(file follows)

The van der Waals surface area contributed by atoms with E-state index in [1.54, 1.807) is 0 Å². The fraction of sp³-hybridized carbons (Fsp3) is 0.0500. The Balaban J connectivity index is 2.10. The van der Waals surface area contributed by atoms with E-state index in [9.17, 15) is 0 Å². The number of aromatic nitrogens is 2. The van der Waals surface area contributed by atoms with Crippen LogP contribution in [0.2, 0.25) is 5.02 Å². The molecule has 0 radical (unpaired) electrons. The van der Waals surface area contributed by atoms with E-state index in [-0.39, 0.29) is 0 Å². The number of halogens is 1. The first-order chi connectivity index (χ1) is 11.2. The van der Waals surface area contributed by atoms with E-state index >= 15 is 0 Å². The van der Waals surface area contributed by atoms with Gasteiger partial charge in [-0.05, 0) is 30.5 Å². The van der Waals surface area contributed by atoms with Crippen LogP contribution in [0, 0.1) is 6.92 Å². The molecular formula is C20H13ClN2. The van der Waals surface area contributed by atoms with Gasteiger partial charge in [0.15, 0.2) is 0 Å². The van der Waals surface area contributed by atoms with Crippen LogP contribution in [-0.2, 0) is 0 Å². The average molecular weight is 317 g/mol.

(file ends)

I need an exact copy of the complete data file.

The van der Waals surface area contributed by atoms with E-state index in [1.54, 1.807) is 0 Å². The fraction of sp³-hybridized carbons (Fsp3) is 0.0500. The Balaban J connectivity index is 2.10. The van der Waals surface area contributed by atoms with E-state index in [9.17, 15) is 0 Å². The number of aromatic nitrogens is 2. The van der Waals surface area contributed by atoms with Crippen LogP contribution in [0.2, 0.25) is 5.02 Å². The molecule has 0 radical (unpaired) electrons. The van der Waals surface area contributed by atoms with E-state index in [-0.39, 0.29) is 0 Å². The number of halogens is 1. The first-order chi connectivity index (χ1) is 11.2. The van der Waals surface area contributed by atoms with E-state index >= 15 is 0 Å². The van der Waals surface area contributed by atoms with Gasteiger partial charge in [-0.05, 0) is 30.5 Å². The van der Waals surface area contributed by atoms with Crippen LogP contribution in [0, 0.1) is 6.92 Å². The molecular formula is C20H13ClN2. The van der Waals surface area contributed by atoms with Gasteiger partial charge in [0.15, 0.2) is 0 Å². The van der Waals surface area contributed by atoms with Crippen LogP contribution in [-0.2, 0) is 0 Å². The average molecular weight is 317 g/mol.